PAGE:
When we reach author Cassie Beasley at her family’s home in rural Georgia, it’s 50 days until the release of her debut, Circus Mirandus . . . not that she’s counting.
Oh, let’s not be silly—of course she’s counting! On a huge calendar hanging on the wall: “I mark off the days and get more and more excited until I feel like I’m about to burst!” Beasley says.
Too late: Beasley has already burst onto the children’s publishing scene. Her magical tale for middle grade readers sold to Dial after a five-publisher bidding war, and a Hollywood production company has pre-emptively purchased film and TV rights.
“It’s been a whirlwind, and so much fun—everything that happens is a revelation!” Beasley says. It’s also the culmination of steady progress along a path to authordom that began in childhood.
“I loved books from a very early age and read everything I could get my hands on,” Beasley says. “But it took me a while to make the connection that I didn’t have to just read books, I could also write books.”
Beasley figured this out in high school, which led to her choosing an undergraduate writing program at nearby Georgia Southern University, followed by getting her MFA in Writing for Children and Young Adults from Vermont College of Fine Arts, where she wrote the first draft of Circus Mirandus.
“Writing that first draft was very exciting and fun and all so new. . . . I loved it, loved it, loved it,” she says. “Then came the years of revision! That’s where the work comes in. But it can be really exciting, too, seeing it getting better as you progress. It’s so rewarding, now that it’s done, to see how far it’s come.”
All that work was certainly worth it. Circus Mirandus is an engaging, innovative tale that balances fantastical goings-on with an exploration of love, loss, friendship and the value of being open to the unexplainable. The latter has been part of Beasley’s mental makeup from an early age.
“I always gravitated toward fantasy novels,” she explains. “It’s probably my parents’ fault—they had floor-to-ceiling bookshelves with fantasy books, so I was always imagining I could go to Narnia or Hogwarts. Even when I try to write contemporary books, there’s always some magic because I can’t help myself.”
Ten-year-old Micah Tuttle is wide open to magical thinking, thanks to the stories Grandpa Ephraim (who has cared for Micah since his parents died) tells him about the amazing, magical Circus Mirandus. There are talking animals, invisible tigers and otherworldly performers—not least The Man Who Bends Light, a magician who transports his audiences to places and times they can only dream or imagine.
When Grandpa falls ill and his sister, the awful Great-Aunt Gertrudis, comes to stay, she won’t allow them to talk about the Circus . . . or spend much time together at all. But Micah sneaks in to see Grandpa, and that’s when he learns something astonishing: Circus Mirandus is real! And Grandpa has written a letter to the Lightbender, because the magician owes him a miracle.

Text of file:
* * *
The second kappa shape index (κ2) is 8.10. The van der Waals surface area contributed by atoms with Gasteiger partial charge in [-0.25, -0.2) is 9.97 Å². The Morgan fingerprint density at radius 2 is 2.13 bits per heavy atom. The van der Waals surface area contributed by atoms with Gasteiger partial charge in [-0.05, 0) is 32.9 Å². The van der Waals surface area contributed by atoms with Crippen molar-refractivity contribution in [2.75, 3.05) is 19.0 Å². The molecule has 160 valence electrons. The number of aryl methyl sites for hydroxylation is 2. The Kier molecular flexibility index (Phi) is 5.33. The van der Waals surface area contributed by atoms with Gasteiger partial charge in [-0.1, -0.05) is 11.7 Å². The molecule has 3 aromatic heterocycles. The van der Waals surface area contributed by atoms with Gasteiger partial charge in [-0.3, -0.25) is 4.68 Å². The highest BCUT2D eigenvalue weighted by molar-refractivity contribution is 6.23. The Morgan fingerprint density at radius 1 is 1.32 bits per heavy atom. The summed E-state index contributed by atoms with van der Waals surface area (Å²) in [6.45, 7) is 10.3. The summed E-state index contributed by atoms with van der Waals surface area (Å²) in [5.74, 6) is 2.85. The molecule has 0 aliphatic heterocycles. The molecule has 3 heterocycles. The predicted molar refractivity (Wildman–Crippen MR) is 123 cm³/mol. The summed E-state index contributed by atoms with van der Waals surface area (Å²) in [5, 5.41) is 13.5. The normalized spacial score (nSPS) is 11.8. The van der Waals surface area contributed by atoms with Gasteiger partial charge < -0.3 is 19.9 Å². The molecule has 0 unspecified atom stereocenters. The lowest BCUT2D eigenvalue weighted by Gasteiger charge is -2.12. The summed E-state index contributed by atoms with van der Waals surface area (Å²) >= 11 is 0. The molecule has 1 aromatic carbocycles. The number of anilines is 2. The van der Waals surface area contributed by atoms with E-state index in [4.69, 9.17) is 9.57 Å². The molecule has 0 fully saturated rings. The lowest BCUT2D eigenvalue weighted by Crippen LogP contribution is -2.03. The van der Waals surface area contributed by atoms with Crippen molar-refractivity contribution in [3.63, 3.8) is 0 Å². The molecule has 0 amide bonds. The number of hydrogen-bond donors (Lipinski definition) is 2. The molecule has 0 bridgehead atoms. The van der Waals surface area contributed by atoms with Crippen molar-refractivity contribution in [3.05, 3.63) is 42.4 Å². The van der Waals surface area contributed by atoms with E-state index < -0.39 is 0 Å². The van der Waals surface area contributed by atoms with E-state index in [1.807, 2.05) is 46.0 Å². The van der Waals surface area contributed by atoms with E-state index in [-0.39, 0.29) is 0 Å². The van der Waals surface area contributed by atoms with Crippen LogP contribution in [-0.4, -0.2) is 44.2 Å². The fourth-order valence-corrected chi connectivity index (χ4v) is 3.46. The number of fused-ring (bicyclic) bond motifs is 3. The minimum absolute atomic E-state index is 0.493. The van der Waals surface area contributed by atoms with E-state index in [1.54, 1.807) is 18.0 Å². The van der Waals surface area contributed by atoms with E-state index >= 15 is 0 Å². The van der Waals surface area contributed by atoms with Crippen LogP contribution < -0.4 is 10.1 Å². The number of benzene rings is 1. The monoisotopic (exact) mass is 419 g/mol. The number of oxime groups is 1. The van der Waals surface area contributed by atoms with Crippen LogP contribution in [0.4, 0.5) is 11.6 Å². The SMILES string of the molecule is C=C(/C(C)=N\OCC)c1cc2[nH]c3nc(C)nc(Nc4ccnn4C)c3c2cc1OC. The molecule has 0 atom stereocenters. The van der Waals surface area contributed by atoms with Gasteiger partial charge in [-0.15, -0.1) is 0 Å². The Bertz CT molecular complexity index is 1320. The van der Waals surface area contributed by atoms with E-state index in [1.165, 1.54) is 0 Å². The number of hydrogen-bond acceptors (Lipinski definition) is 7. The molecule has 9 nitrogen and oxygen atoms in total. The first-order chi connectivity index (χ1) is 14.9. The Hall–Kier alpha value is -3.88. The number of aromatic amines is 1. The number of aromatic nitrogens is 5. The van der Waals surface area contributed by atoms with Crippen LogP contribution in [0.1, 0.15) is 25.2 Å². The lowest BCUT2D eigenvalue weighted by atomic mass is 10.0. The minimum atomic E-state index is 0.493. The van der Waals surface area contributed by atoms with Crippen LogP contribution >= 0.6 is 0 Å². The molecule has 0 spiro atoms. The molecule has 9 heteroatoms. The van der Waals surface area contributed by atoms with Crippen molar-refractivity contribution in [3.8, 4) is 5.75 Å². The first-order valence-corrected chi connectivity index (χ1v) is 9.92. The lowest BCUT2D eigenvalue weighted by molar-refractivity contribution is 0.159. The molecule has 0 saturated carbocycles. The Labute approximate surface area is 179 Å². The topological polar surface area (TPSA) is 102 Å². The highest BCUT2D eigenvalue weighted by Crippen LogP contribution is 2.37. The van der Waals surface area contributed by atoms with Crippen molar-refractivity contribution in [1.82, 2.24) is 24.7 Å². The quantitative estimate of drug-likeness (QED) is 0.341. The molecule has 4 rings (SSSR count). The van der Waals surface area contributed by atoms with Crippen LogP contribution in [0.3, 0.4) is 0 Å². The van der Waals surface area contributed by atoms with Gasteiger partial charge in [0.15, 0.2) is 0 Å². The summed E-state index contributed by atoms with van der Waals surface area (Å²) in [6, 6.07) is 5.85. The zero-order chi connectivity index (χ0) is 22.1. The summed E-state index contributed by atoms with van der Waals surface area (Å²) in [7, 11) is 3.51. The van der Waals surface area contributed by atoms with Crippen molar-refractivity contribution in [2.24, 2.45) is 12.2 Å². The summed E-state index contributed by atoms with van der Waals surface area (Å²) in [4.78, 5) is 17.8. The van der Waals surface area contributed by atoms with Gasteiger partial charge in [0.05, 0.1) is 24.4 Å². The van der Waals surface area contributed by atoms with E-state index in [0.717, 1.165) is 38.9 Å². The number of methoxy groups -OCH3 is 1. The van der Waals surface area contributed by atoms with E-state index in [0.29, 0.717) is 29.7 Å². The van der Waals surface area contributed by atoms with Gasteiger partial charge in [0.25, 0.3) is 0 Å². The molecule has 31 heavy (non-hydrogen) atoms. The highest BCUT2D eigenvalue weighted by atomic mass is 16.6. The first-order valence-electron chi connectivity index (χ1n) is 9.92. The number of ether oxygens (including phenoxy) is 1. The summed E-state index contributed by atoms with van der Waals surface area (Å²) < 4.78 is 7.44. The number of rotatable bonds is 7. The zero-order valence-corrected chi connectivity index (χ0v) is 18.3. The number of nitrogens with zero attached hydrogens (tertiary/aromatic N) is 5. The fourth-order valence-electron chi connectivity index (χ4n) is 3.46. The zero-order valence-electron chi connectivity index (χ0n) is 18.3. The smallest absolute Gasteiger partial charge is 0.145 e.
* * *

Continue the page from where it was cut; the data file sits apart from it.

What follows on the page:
As if finding out magic is real and having a sick grandpa and a mean great-aunt isn’t stressful enough, Micah also has an important project due at school—and his partner, the super-smart Jenny Mendoza, is not going to be pleased when she finds out he hasn’t finished his part yet.
Micah wracks his brain to come up with an idea and decides to make an Incan quipu, a series of intricate knots that represent numbers, words and other information. It’s somewhat of a natural choice for Micah: “Grandpa Ephraim liked to say that Tuttles and knots went together like toast and cheese.”
It’s also a somewhat unusual story choice, in that knot tying is a bit of a lost art (and skill). Beasley was fascinated to learn about quipus in sixth grade, and the idea resurfaced as she wrote Circus Mirandus. “I like that knot tying’s a physical thing and not a super-powerful talent, so it’s subtle, in a way.”
And it’s a recurring element that showcases Beasley’s gift for conveying detail and sentiment in unexpected ways, whether Micah is contemplating a classmate (“A Nathan Borgle knot would be big and sturdy and not too good-looking”) or creating a harness for an airborne adventure.
That adventure is just one of many as Micah and Jenny team up to find the Circus and convince the Lightbender to give Grandpa his miracle—all while attempting to keep the grown-ups none the wiser (and to get their schoolwork done on time).
Circus Mirandus is an exciting and entertaining read, rife with inventive surprises, stories from the past and shiny hopes for the future, feats of derring-do and much more. There’s plenty of humor, too—from science-loving Jenny’s initial resistance to the Circus (“You must have a wonderful team of geneticists working with you to create bioluminescent bush babies”) to a wallaby who burps the Greek alphabet to nearly everything done or uttered by Chintzy the tart-tongued messenger-parrot.
It’s also an excellent testament to the upside of believing in magic. After all, as Grandpa Ephraim tells Micah, “Once in a while, it’s good to be ridiculous and amazing.”
Words to live by. And—especially if you’re Beasley, who will soon be on the road sharing the Circus Mirandus magic—it’s probably a good idea to practice your half hitches and your square knots, too